In which a group of graying eternal amateurs discuss their passions, interests and obsessions, among them: movies, art, politics, evolutionary biology, taxes, writing, computers, these kids these days, and lousy educations.

E-Mail Donald
Demographer, recovering sociologist, and arts buff

E-Mail Fenster
College administrator and arts buff

E-Mail Francis
Architectural historian and arts buff

E-Mail Friedrich
Entrepreneur and arts buff
E-Mail Michael
Media flunky and arts buff

We assume it's OK to quote emailers by name.

Try Advanced Search

  1. Seattle Squeeze: New Urban Living
  2. Checking In
  3. Ben Aronson's Representational Abstractions
  4. Rock is ... Forever?
  5. We Need the Arts: A Sob Story
  6. Form Following (Commercial) Function
  7. Two Humorous Items from the Financial Crisis
  8. Ken Auster of the Kute Kaptions
  9. What Might Representational Painters Paint?
  10. In The Times ...

Sasha Castel
AC Douglas
Out of Lascaux
The Ambler
Modern Art Notes
Cranky Professor
Mike Snider on Poetry
Silliman on Poetry
Felix Salmon
Polly Frost
Polly and Ray's Forum
Stumbling Tongue
Brian's Culture Blog
Banana Oil
Scourge of Modernism
Visible Darkness
Thomas Hobbs
Blog Lodge
Leibman Theory
Goliard Dream
Third Level Digression
Here Inside
My Stupid Dog
W.J. Duquette

Politics, Education, and Economics Blogs
Andrew Sullivan
The Corner at National Review
Steve Sailer
Joanne Jacobs
Natalie Solent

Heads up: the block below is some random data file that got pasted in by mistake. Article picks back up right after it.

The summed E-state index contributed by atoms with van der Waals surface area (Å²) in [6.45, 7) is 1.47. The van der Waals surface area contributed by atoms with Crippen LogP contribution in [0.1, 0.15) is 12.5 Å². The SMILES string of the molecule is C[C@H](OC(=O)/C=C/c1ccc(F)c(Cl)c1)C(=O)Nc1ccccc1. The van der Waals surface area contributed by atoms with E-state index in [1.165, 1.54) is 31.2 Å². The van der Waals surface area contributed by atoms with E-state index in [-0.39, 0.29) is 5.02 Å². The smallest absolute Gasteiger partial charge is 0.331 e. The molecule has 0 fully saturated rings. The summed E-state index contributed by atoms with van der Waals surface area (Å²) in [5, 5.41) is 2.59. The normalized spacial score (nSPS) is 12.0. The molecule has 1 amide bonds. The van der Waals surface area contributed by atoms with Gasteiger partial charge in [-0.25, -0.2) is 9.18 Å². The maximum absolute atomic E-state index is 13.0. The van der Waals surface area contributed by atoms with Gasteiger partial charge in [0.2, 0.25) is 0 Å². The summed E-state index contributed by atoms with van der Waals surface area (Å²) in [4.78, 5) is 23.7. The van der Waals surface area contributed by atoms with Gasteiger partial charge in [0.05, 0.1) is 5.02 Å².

A Libertarian Parent in the Countryside
Rational Parenting
Colby Cosh
View from the Right
Pejman Pundit
God of the Machine
One Good Turn
Liberty Log
Daily Pundit
Catallaxy Files
Greatest Jeneration
Glenn Frazier
Jane Galt
Jim Miller
Limbic Nutrition
Innocents Abroad
Chicago Boyz
James Lileks
Cybrarian at Large
Hello Bloggy!
Setting the World to Rights
Travelling Shoes

Redwood Dragon
The Invisible Hand
Daze Reader
Lynn Sislo
The Fat Guy
Jon Walz


Our Last 50 Referrers

« Granularity | Main | Elsewhere »

August 09, 2003

Free Reads -- Housing in NYC

Friedrich --

I have a theory -- I'm not sure it's defensible, but it's mine and it gives me pleasure -- that politics in America during the last 35ish years boils down to this: that everything is a reaction to the '60s. There's been nothing new, nothing really different. Just a bunch of reactions. The problem is that the programs of the '60s went too far; no, the problem is they didn't go far enough. The solution is they need to be reformed; no, the solution is they need to be ditched entirely. And meanwhile the bills for what was put in place during the '60s continue to pile up ...

An example? Here's an amazing article by Alan Feuer in the NYTimes about Co-op City, a 35-building neighborhood in the Bronx. Built in 1968 and currently home to 50,000 people, it was one of those we-can-do-anything postwar government projects, and was intended to create "affordable housing" for low- and middle-class families. A state program oversaw construction, and state money was used to make the whole thing happen. All very huge, as well as very idealistic and ambitious. Ie., very '60s. (Tarzan yodel here.)

Today, only 36 years later, Co-op City is falling apart. Roofs leak. Pieces of concrete are falling off of balconies. The garages, which are crumbling, have had to close. Co-op City faces a repair bill of $500 million -- $500 million! -- yet its tenant corporation is running an annual deficit of $7 million. ($7 million!) So the inevitable ugly arguments are multiplying: time to privatize? Time for the state to rush in with yet more money? A working class utopia indeed.

Me, I think we should just forward the bills along to Nelson Rockefeller's grandkids.



Dept. of Government Boondoggles UPDATE: There's a lot of money sloshing around lower Manhattan that's meant to right some of the wrongs of 9/11, and no doubt the WTC area does need the help. But does Chinatown? Does the Lower East Side? Felix Salmon reviews the facts and the evidence, and does a lot of sensible thinking about these questions (here).